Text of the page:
Clinical Mental Health Counseling versus Psychology
- are state-licensed,
- serve clients directly,
- are reimbursable by most insurance, and
- seek to improve quality of life and health outcomes for their clients.
Training and Education
Master’s Degree in Mental Health Counseling
Length and Format of Study
- human growth and development,
- diversity and multicultural issues,
- career guidance for clients, and
- contextual and cultural issues.
Master’s Degree in Psychology
Length of Study and Format
Scope of Practice and Role
Similarities between Mental Health Counselors and Psychologists
Mental Health Counselor Individualities
- General therapy
- Assist people in day-to-day life management
- Sessions can be more cost effective for clients
- Emphasis on “talk therapy”
- May be involved in conducting research but mainly consume and apply research according to clients’ needs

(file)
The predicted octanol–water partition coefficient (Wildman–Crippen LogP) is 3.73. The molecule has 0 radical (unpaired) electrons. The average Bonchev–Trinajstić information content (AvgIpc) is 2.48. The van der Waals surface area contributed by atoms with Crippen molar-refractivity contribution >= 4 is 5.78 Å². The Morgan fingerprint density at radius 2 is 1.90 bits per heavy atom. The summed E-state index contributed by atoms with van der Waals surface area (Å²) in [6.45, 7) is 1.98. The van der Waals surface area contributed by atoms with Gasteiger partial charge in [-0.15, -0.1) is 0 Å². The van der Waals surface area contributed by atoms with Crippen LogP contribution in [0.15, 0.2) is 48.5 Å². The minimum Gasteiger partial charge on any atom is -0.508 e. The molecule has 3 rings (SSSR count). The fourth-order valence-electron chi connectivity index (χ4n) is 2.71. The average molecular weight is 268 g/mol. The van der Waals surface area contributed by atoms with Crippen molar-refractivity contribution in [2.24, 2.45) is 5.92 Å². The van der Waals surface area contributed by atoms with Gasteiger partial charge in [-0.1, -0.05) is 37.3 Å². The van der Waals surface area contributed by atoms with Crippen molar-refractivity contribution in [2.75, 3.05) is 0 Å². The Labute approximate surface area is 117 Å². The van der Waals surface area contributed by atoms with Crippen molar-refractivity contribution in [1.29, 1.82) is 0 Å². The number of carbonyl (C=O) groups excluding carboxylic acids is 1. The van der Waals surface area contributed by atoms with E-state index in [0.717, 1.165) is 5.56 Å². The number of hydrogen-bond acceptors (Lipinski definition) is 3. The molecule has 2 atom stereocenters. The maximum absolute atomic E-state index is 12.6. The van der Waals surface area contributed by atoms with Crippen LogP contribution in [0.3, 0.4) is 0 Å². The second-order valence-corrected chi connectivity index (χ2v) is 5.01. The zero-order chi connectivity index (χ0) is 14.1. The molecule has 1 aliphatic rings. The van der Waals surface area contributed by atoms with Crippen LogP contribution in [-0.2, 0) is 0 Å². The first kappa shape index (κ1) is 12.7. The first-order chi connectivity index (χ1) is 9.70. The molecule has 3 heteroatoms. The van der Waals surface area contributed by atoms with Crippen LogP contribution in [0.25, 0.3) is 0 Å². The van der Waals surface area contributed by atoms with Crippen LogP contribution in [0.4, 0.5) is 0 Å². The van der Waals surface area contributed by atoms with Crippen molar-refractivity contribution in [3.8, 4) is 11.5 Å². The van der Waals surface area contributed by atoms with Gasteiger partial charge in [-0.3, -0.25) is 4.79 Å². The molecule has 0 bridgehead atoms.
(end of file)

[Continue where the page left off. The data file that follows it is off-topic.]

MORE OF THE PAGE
- Disorder-specific therapy
- Typically administer a wide range of tests: IQ tests, tests of neurological function, etc.
- May administer tests to patients they do not see on a regular basis
- More likely to work with individuals with serious mental illnesses and behavior problems
- Frequently involved in conducting research
Career Growth and Salary
Mental Health Counselor
- 2016 median annual pay: $42,150
- Mental health counseling jobs are expected to grow 20 percent between 2014 and 2024, which is faster than the average for all occupations.
- Pursue careers in a variety of settings, including mental health, educational, agency, and corporate settings.
- 2016 median annual pay: $75,230
- Counseling, clinical, and school psychologist jobs are expected to grow 19 percent between 2014 and 2014, which is faster than the average for all occupations.
- Many practitioners with a master’s in psychology work in private practice. Others seek employment in research labs, school settings, or on health care teams.